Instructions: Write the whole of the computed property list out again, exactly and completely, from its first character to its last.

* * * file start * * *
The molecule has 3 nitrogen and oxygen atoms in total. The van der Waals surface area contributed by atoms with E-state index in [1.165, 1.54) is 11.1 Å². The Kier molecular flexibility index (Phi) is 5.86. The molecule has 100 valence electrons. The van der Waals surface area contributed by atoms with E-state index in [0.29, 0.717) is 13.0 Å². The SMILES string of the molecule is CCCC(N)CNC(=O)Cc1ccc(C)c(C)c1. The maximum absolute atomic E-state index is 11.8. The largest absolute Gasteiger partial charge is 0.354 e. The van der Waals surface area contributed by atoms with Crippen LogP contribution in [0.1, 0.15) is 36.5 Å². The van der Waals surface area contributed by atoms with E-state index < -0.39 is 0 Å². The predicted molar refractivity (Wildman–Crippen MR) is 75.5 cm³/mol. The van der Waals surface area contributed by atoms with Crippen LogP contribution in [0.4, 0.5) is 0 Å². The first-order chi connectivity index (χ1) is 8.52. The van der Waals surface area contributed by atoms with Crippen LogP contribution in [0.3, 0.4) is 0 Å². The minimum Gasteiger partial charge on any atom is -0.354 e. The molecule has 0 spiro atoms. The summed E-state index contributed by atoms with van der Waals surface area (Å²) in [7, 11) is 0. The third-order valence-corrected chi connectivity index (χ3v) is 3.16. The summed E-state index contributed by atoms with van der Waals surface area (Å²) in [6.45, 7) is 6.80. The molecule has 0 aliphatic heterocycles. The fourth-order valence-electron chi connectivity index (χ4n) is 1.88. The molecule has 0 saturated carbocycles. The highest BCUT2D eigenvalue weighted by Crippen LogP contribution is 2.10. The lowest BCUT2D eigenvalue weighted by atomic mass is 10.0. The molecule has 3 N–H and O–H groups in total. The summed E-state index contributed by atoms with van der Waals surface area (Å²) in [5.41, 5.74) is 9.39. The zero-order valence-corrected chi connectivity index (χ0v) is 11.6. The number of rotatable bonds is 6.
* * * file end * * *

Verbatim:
The molecule has 3 nitrogen and oxygen atoms in total. The van der Waals surface area contributed by atoms with E-state index in [1.165, 1.54) is 11.1 Å². The Kier molecular flexibility index (Phi) is 5.86. The molecule has 100 valence electrons. The van der Waals surface area contributed by atoms with E-state index in [0.29, 0.717) is 13.0 Å². The SMILES string of the molecule is CCCC(N)CNC(=O)Cc1ccc(C)c(C)c1. The maximum absolute atomic E-state index is 11.8. The largest absolute Gasteiger partial charge is 0.354 e. The van der Waals surface area contributed by atoms with Crippen LogP contribution in [0.1, 0.15) is 36.5 Å². The van der Waals surface area contributed by atoms with E-state index < -0.39 is 0 Å². The predicted molar refractivity (Wildman–Crippen MR) is 75.5 cm³/mol. The van der Waals surface area contributed by atoms with Crippen LogP contribution in [0.4, 0.5) is 0 Å². The first-order chi connectivity index (χ1) is 8.52. The van der Waals surface area contributed by atoms with Crippen LogP contribution in [0.3, 0.4) is 0 Å². The minimum Gasteiger partial charge on any atom is -0.354 e. The molecule has 0 spiro atoms. The summed E-state index contributed by atoms with van der Waals surface area (Å²) in [7, 11) is 0. The third-order valence-corrected chi connectivity index (χ3v) is 3.16. The summed E-state index contributed by atoms with van der Waals surface area (Å²) in [6.45, 7) is 6.80. The molecule has 0 aliphatic heterocycles. The fourth-order valence-electron chi connectivity index (χ4n) is 1.88. The molecule has 0 saturated carbocycles. The highest BCUT2D eigenvalue weighted by Crippen LogP contribution is 2.10. The lowest BCUT2D eigenvalue weighted by atomic mass is 10.0. The molecule has 3 N–H and O–H groups in total. The summed E-state index contributed by atoms with van der Waals surface area (Å²) in [5.41, 5.74) is 9.39. The zero-order valence-corrected chi connectivity index (χ0v) is 11.6. The number of rotatable bonds is 6.